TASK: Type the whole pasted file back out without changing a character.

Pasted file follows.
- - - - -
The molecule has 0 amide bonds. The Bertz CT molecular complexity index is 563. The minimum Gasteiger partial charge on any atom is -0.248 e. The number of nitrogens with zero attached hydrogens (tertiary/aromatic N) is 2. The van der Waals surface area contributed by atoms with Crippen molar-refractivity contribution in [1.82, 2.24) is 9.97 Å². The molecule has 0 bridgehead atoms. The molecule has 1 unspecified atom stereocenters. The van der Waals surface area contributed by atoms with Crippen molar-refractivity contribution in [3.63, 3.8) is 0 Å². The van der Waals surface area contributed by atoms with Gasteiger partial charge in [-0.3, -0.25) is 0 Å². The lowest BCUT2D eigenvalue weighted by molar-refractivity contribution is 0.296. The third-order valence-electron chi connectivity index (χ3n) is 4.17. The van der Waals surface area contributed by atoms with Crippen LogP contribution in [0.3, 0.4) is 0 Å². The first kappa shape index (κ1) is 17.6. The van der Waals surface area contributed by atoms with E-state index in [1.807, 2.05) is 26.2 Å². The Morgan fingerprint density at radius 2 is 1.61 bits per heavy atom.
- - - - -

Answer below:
The molecule has 0 amide bonds. The Bertz CT molecular complexity index is 563. The minimum Gasteiger partial charge on any atom is -0.248 e. The number of nitrogens with zero attached hydrogens (tertiary/aromatic N) is 2. The van der Waals surface area contributed by atoms with Crippen molar-refractivity contribution in [1.82, 2.24) is 9.97 Å². The molecule has 0 bridgehead atoms. The molecule has 1 unspecified atom stereocenters. The van der Waals surface area contributed by atoms with Crippen molar-refractivity contribution in [3.63, 3.8) is 0 Å². The van der Waals surface area contributed by atoms with Gasteiger partial charge in [-0.3, -0.25) is 0 Å². The lowest BCUT2D eigenvalue weighted by molar-refractivity contribution is 0.296. The third-order valence-electron chi connectivity index (χ3n) is 4.17. The van der Waals surface area contributed by atoms with Crippen LogP contribution in [0.3, 0.4) is 0 Å². The first kappa shape index (κ1) is 17.6. The van der Waals surface area contributed by atoms with E-state index in [1.807, 2.05) is 26.2 Å². The Morgan fingerprint density at radius 2 is 1.61 bits per heavy atom.